- The Washington Times - Monday, January 16, 2006

STRASBOURG, France (AP) — Dock workers fought with police and smashed windows at the European Parliament building yesterday during a protest over a proposal to liberalize port services across the European Union.

Strikes and work slowdowns also disrupted cargo handling at several ports as trade unions showed their opposition to the plan even as EU legislators predicted it would be rejected.

Police used water cannons and tear gas to try to keep thousands of protesting dock workers away from the EU legislature. But the mob surged forward, hurling rocks, logs and metal fences to shatter large sections of glass in the glass-and-steel building, located on the outskirts of this eastern French city. The damage was estimated at several hundred thousand dollars, the parliament said.

Earlier, police fired pepper gas at demonstrators after port workers hurled flares, canisters, glasses and stones at the security services during a march through the city center. One policeman was hospitalized with a head wound, and 11 officers suffered light injuries, according to the parliament’s press service.

Workers in yellow vests accompanied by marching bands set off smoke bombs and waved banners saying, “Victory to the dockers.” Some cars were set on fire, and smoke mingled with the smell of pepper spray hung heavy in some parts of the town.

At least 6,000 workers from all major European ports, including Rotterdam in the Netherlands, Antwerp in Belgium, Hamburg in Germany and Marseille in France, and from as far away as Australia and the United States, participated in the demonstration organized by several trade unions.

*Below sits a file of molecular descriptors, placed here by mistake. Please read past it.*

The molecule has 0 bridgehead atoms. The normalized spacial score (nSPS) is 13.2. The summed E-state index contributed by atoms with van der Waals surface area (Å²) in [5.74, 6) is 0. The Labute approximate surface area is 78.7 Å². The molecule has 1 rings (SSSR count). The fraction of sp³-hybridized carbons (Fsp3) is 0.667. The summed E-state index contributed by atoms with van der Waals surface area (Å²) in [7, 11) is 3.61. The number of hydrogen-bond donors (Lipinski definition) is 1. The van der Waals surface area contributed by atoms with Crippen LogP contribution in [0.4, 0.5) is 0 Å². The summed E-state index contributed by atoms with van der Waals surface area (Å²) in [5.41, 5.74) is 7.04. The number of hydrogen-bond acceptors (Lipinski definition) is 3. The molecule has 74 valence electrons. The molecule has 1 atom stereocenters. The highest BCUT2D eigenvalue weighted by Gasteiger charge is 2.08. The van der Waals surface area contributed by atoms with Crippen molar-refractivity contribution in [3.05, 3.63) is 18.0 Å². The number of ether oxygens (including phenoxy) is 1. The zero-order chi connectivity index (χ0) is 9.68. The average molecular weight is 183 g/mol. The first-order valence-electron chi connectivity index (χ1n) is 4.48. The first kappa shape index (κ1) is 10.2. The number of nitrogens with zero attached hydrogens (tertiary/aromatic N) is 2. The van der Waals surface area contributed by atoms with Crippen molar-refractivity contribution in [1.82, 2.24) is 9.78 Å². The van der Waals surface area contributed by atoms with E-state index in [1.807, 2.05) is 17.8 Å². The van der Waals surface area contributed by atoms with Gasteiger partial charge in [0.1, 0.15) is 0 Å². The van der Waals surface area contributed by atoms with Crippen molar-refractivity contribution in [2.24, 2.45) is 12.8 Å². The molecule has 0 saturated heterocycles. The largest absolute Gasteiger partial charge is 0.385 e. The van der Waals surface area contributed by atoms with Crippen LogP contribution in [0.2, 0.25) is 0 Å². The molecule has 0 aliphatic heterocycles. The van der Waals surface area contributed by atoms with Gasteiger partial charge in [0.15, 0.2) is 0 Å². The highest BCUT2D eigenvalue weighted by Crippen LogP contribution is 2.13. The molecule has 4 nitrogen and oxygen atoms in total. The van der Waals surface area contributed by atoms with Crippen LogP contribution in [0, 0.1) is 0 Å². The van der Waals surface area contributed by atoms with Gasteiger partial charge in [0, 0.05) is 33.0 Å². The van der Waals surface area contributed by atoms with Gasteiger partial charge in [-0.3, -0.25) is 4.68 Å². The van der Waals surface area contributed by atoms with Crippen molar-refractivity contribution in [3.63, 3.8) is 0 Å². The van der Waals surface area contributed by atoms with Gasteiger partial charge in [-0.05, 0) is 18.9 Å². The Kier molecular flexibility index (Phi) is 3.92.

At the same time, workers closed down cargo handling in Antwerp — Europe’s second-biggest port — and strikes affected harbor work in Portugal, Germany and Denmark. Dock workers in Sweden and in Rotterdam, Europe’s largest port, held short work stoppages.

The European Parliament appeared set yesterday to reject plans to liberalize cargo handling at EU seaports, two years after voting down the draft legislation on port services.

“This law is not good for any European port,” said Eduardo Chagas, secretary-general of the European Transport Workers’ Federation. “We believe it is not supported by anybody, not even the ship owners.”

The bill, tabled by the European Union’s executive commission, proposes opening cargo handling to competition, putting an end to loading and unloading by monopoly handlers at many European ports. The vote is scheduled for tomorrow.

Tens of thousands of dock workers in several EU nations went on strike last week against the plans. Similar strikes and rallies were held across Europe in March 2003, with dock workers hurling metal barricades at riot police in Strasbourg the day before the parliament vote on the previous version of the bill.

The draft legislation was rejected by the assembly in November 2003, but was revived by the commission, which argued that the legislation was needed to cut costs and create a more transparent and competitive environment in European ports, many of which receive state aid.

Unions fear it would lead to job losses among dock workers, and lower wages and safety standards. They are concerned about proposals in the bill allowing ship crews to handle cargo themselves, and want qualified stevedores to continue doing dock work, arguing that the job is too specialized to leave to personnel on board the docking ships.

Britain, Germany and the Netherlands have spoken out against port liberalization.

Sign up for Daily Newsletters

Manage Newsletters

Copyright © 2019 The Washington Times, LLC. Click here for reprint permission.

Please read our comment policy before commenting.


Click to Read More and View Comments

Click to Hide